EARTH DAY AT 27: A LOOK BACK -- AND AHEAD
Air Date: Week of April 18, 1997
Twenty-seven years ago the world celebrated the environment in what became known as Earth Day. The first Earth Day took place in 1970, and spawned a broad social movement along with it. Environmental awareness has since moved from the margins to the mainstream of US society where Green thinking has become popular in schools and welcome in the work place. Many of us now link the environment to our food and water, our homes, and even the cars we drive. And just how did environmental activism gain this success? Living on Earth's Terry FitzPatrick has the story which was first broadcast Earth Day 1995.
CURWOOD: The first Earth Day took place in 1970, and spawned a broad social movement along with it. Environmental activism has since moved from the margins to the mainstream of US society. Green thinking has become popular in schools and welcome in the work place. Many of us now link the environment to our food and water, our homes, and even the cars we drive. Just how did environmental awareness gain momentum? Here's an encore presentation of the story from Living on Earth's Terry FitzPatrick.
FITZPATRICK: If you look at the headlines of 1960, you'd never think America was on the verge of an environmental revolution.
(John F. Kennedy: "If I'm elected president, or whoever may be, I think we should develop the resources ...")
FITZPATRICK: As John F. Kennedy was promising a new generation of leadership, he was also stressing the need for economic development, not conservation.
(Kennedy: "The development of the resources of this country to prepare the way for the 300 million people who are going to live here in 40 years, I think, is an essential requirement...")
FITZPATRICK: But shortly after Kennedy took office, the environment edged into the popular culture. The book Silent Spring revealed the dangers of pesticides. Another book, The Population Bomb, became a bestseller. Musicians like Tom Lehrer were singing about pollution.
(Lehrer: "If you visit American city, you will find it very pretty. Just two things of which you must beware: don't drink the water and don't breathe the air. Pollution, pollution, they got smog and sewage and mud. Turn on your tap, and get hot and cold running crud...")
FITZPATRICK: Still, the environmental movement had yet to coalesce. The issues of clean air and water were viewed as intellectual concerns. Banning atomic bomb tests and creating wilderness areas weren't seen as related issues. Activists like Denis Hayes felt limited.
HAYES: All of this was coming together but they were separate strands. Nobody sort of put them together in a concerted effort that got them a higher priority in people's minds or linked them all together as being emblematic of a -- of a shared set of values.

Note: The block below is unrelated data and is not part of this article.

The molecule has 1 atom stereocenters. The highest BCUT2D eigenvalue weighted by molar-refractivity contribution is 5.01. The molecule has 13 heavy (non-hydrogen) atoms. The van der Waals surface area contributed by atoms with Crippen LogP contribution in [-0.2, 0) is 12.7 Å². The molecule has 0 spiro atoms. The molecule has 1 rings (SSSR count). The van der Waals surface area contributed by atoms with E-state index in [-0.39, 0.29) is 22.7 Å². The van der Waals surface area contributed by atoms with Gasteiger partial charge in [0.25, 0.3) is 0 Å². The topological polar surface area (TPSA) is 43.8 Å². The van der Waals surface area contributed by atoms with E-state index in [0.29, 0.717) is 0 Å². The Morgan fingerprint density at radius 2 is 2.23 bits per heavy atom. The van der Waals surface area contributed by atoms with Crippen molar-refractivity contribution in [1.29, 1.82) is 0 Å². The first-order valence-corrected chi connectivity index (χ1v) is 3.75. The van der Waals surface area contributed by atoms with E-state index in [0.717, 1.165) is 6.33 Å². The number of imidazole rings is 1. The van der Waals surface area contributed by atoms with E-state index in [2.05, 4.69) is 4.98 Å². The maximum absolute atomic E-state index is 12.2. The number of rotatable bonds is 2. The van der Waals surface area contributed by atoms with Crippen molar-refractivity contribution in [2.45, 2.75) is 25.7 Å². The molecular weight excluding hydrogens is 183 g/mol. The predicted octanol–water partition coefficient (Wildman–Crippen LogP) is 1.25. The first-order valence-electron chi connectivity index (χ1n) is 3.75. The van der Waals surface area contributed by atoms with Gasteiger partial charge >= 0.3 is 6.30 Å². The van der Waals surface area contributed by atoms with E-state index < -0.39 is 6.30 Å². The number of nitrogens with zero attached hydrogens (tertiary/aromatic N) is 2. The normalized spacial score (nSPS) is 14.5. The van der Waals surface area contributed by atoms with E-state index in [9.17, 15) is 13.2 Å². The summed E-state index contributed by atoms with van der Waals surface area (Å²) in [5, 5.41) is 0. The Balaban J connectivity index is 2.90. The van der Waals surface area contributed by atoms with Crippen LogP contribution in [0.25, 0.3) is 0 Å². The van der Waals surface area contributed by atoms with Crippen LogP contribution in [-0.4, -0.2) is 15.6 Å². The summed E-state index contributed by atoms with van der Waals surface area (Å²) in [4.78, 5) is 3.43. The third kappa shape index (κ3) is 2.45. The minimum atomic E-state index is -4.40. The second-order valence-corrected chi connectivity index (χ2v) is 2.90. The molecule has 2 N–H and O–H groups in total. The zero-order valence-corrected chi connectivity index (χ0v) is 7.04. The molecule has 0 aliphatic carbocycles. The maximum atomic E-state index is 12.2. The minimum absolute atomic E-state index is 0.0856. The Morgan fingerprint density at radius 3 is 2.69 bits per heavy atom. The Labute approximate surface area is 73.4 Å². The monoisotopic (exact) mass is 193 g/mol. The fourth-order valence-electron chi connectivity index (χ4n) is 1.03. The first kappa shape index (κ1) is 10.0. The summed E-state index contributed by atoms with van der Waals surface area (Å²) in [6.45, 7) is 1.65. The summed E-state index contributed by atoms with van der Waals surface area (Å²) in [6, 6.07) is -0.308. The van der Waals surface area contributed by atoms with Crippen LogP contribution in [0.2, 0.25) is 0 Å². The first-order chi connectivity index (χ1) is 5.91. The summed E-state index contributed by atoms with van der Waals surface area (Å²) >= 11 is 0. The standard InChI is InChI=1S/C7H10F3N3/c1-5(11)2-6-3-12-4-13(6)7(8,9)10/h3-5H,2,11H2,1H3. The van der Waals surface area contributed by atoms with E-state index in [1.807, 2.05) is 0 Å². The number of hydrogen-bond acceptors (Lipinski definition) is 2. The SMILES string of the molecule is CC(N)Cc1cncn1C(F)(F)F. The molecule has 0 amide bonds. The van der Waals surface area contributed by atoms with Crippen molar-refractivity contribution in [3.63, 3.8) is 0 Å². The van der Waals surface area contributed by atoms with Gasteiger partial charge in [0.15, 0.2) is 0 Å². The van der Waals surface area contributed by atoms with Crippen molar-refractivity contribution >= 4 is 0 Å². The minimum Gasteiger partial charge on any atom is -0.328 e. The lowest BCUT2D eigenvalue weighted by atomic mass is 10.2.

FITZPATRICK: Ironically, one of the crowning technological achievements of the 60s, President Kennedy's space program, would inadvertently provide America with a shared experience that helped inspire the environmental movement.
(Astronaut: "This transmission is coming to you approximately halfway between the moon and the earth." Ground Control: "Roger.")
FITZPATRICK: It was Christmas, and for the first time ever, people could see pictures of the Earth as one planet: a fragile home in a forbidding blackness.
(Borman: "And from the crew of Apollo 8, we close with good night, good luck, a merry Christmas, and God bless all of you, all of you on the good Earth.")
FITZPATRICK: The image of one Earth helped to unify the country, and on April 22, 1970, concern for the health of the planet exploded in an unprecedented display of support.
("This is a CBS News special. Earth Day: A question of survival. With CBS News correspondent Walter Cronkite." Cronkite: "Good evening. A unique day in American history is ending: a day set aside for a nationwide outpouring of mankind seeking its own survival...")
FITZPATRICK: Earth Day was part teach-in, part mass mobilization. Its organizer, Denis Hayes, spoke at a rally in Washington.
(Hayes: "We are systematically destroying our land, our streams, and our seas. We foul our air, deaden our senses, and pollute our bodies. That's what America's become. That's what we have to challenge...")
FITZPATRICK: It was a challenge not everyone was willing to accept.
(News broadcast: "Some quarters saw more than coincidence in the fact that Earth Day occurred on the 100th anniversary of the birth of Lenin, the father of Soviet communism. And the Comptroller General of Georgia, James Bentley, sent out $1,600 worth of telegrams warning that Earth Day might be a Communist plot.")
FITZPATRICK: But Earth Day events attracted 20 million participants: more than enough to dispel the critics and create the political momentum that Denis Hayes was seeking.
HAYES: What we wanted to have was people at the end of it who understood these issues, cared about them passionately, were prepared to vote on the basis of such issues, were prepared to make changes in their own lives -- in everything from the number of children that they had to the kind of automobile that they drove, on the basis of what they learned.
FITZPATRICK: It worked. It grabbed the attention of Congress. Leon Billings, then Chief of Staff for the Senate Air and Water Committees, says Earth Day turned environmentalism into an unstoppable political force.
BILLINGS: There was a tremendous wellspring of -- of goodwill among young people who were looking for something to be for, after the bloodletting of the Vietnam War demonstrations and so on. And the environmental issue was a perfect -- I mean, it was a perfect opportunity.
FITZPATRICK: Politicians had to support the environmental cause simply to survive, even president Nixon.
(Nixon: "Because there are no local or state boundaries to the problems of our environment, the Federal Government must play an active, positive role. We can and will set standards. We can and will exercise leadership.")
FITZPATRICK: The Clean Air Act, the Clean Water Act, the Endangered Species Act, the Environmental Protection Agency; all these environmental landmarks were approved in just 3 years. The early 70s had become an environmental renaissance. The environment was even the province of musical superstars.
(Marvin Gaye: "Whoa, oh, mercy, mercy me. Oh, things ain't what they used to be, no, no. Where did all the blue skies go? Poison is the wind that blows from the north and south and sea...")
HAYES: Suddenly, here was a movement in which a -- a middle-class housewife who had never done anything activist before in her life but cared passionately about the kind of world she was passing on to her kids -- there was a role in this one for her.
FITZPATRICK: Denis Hayes and other activists won praise from all directions. Even Republicans, like William Ruckleshaus, head of the newly-formed EPA.
RUCKLESHAUS: As a society, we owe a debt to those who have made the environment a call to action. They are for the most part sincere, dedicated, and fair-minded advocates of environmental responsibility.